Here's how much some of the industry's most successful travel bloggers are earning
We speak to four former journalists about why they made the switch to blogging
This month, we’ve focussed predominately on why I [Steph] have made blogging a central part of my travel writing career. But I’m certainly not the only one who’s chosen to head down this road. That’s why in this edition, we’re talking to former journalists turned bloggers about what encouraged them to take the leap and, most importantly, what impact it’s had on their careers.
As we’ll see, while I make most of my income through advertising revenue, affiliates and my own products and services, there are other ways to make a viable income from a blog, including brand partnerships and even running conferences tailored to helping other bloggers learn their trade. This is one of the characteristics of this field that has always most appealed to me: you’re in control of how you run your business and no two blogging strategies ever look the same.
So let’s find out how four other journalists established successful travel blogs — and how much they make from them.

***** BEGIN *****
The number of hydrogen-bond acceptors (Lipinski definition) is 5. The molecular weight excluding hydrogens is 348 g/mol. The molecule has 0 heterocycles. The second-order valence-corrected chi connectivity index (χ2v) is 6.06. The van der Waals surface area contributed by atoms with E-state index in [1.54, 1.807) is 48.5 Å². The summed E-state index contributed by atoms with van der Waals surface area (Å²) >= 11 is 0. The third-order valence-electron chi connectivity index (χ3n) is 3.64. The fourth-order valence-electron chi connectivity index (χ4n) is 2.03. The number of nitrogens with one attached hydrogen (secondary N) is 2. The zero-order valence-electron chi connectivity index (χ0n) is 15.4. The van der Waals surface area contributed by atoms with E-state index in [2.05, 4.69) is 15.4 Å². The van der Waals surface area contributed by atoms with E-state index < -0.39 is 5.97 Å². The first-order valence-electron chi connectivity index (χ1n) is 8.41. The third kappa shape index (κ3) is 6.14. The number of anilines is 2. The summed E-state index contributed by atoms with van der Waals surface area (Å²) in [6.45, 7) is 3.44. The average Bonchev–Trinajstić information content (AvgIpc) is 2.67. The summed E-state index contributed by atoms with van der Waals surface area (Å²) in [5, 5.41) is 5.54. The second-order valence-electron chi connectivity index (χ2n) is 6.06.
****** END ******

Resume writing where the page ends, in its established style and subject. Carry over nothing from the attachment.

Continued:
Brett Love, co-founder of Green Global Travel and Blue Ridge Mountains Travel Guide
How long have you been blogging?
I started blogging in 2010 when Mary (my wife and business partner) and I launched our first website, Green Global Travel, which was one of the world's first blogs to focus on responsible travel and the conservation of nature, wildlife, and indigenous cultures.
What was the initial reason you moved from travel journalism to travel blogging?
There were a few reasons. First, I'd been wanting to find a way to focus on ecotourism since the late '90s, when I learned about the concepts during press trips to Costa Rica, Alaska, and South Africa as the Mng Editor of a chain of college newspapers. Originally I thought I'd write a book, or maybe launch a magazine. But by 2010 blogging was emerging as an easy self-publishing option.
Second, having freelanced from 1995 to 2010, I could see the changes in the industry coming a mile away. Print publications were disappearing, budgets were shrinking, competition increasing, and editors wanted quick, easy-to-read stories that didn't make people think too much. And none of my dozens of clients (mostly airline and luxury hotel magazines) were interested in my ecotourism pitches.
Lastly, Mary got laid off in late 2009 from a company she'd managed for 10 years. The economy in the US at the time was terrible, and she wasn't finding jobs that paid her what she was worth. We had to decide, should she keep working in the corporate world, spending two hours a day in traffic and days filled with stress, for half what she'd made at her old job? Or should we become entrepreneurs, and gamble on ourselves? Honestly, starting a blog was the best decision we ever made!